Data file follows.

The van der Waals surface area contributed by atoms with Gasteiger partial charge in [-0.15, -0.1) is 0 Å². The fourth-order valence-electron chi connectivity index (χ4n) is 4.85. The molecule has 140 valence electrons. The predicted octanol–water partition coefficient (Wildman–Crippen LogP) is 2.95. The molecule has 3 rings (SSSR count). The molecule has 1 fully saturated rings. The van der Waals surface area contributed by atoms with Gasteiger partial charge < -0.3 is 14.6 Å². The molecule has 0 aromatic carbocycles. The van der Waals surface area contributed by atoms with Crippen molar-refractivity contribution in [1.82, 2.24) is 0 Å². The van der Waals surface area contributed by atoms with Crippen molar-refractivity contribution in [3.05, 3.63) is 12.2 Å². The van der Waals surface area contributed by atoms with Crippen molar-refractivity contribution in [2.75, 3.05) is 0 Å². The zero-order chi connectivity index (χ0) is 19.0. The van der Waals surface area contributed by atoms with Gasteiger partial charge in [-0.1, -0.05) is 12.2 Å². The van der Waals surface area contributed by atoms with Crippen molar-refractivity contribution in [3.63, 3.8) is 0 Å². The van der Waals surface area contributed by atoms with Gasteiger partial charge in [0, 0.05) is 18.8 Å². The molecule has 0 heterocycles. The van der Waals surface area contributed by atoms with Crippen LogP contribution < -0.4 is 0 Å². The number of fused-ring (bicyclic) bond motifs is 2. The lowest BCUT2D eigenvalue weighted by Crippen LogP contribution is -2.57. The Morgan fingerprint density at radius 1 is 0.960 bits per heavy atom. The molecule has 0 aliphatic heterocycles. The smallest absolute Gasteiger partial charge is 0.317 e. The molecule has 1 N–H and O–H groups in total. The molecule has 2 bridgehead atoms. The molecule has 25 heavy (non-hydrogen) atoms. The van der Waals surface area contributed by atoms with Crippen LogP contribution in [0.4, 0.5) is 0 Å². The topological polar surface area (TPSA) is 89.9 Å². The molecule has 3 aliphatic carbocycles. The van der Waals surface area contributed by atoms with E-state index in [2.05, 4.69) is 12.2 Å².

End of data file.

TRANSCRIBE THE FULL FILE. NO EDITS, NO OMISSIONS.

The van der Waals surface area contributed by atoms with Gasteiger partial charge in [-0.15, -0.1) is 0 Å². The fourth-order valence-electron chi connectivity index (χ4n) is 4.85. The molecule has 140 valence electrons. The predicted octanol–water partition coefficient (Wildman–Crippen LogP) is 2.95. The molecule has 3 rings (SSSR count). The molecule has 1 fully saturated rings. The van der Waals surface area contributed by atoms with Gasteiger partial charge < -0.3 is 14.6 Å². The molecule has 0 aromatic carbocycles. The van der Waals surface area contributed by atoms with Crippen molar-refractivity contribution in [1.82, 2.24) is 0 Å². The van der Waals surface area contributed by atoms with Crippen molar-refractivity contribution in [3.05, 3.63) is 12.2 Å². The van der Waals surface area contributed by atoms with Crippen molar-refractivity contribution in [2.75, 3.05) is 0 Å². The zero-order chi connectivity index (χ0) is 19.0. The van der Waals surface area contributed by atoms with Gasteiger partial charge in [-0.1, -0.05) is 12.2 Å². The van der Waals surface area contributed by atoms with Crippen molar-refractivity contribution in [3.63, 3.8) is 0 Å². The van der Waals surface area contributed by atoms with Gasteiger partial charge in [0, 0.05) is 18.8 Å². The molecule has 0 heterocycles. The van der Waals surface area contributed by atoms with Crippen LogP contribution < -0.4 is 0 Å². The number of fused-ring (bicyclic) bond motifs is 2. The lowest BCUT2D eigenvalue weighted by Crippen LogP contribution is -2.57. The Morgan fingerprint density at radius 1 is 0.960 bits per heavy atom. The molecule has 0 aliphatic heterocycles. The smallest absolute Gasteiger partial charge is 0.317 e. The molecule has 1 N–H and O–H groups in total. The molecule has 2 bridgehead atoms. The molecule has 25 heavy (non-hydrogen) atoms. The van der Waals surface area contributed by atoms with Crippen LogP contribution in [0.4, 0.5) is 0 Å². The topological polar surface area (TPSA) is 89.9 Å². The molecule has 3 aliphatic carbocycles. The van der Waals surface area contributed by atoms with E-state index in [2.05, 4.69) is 12.2 Å².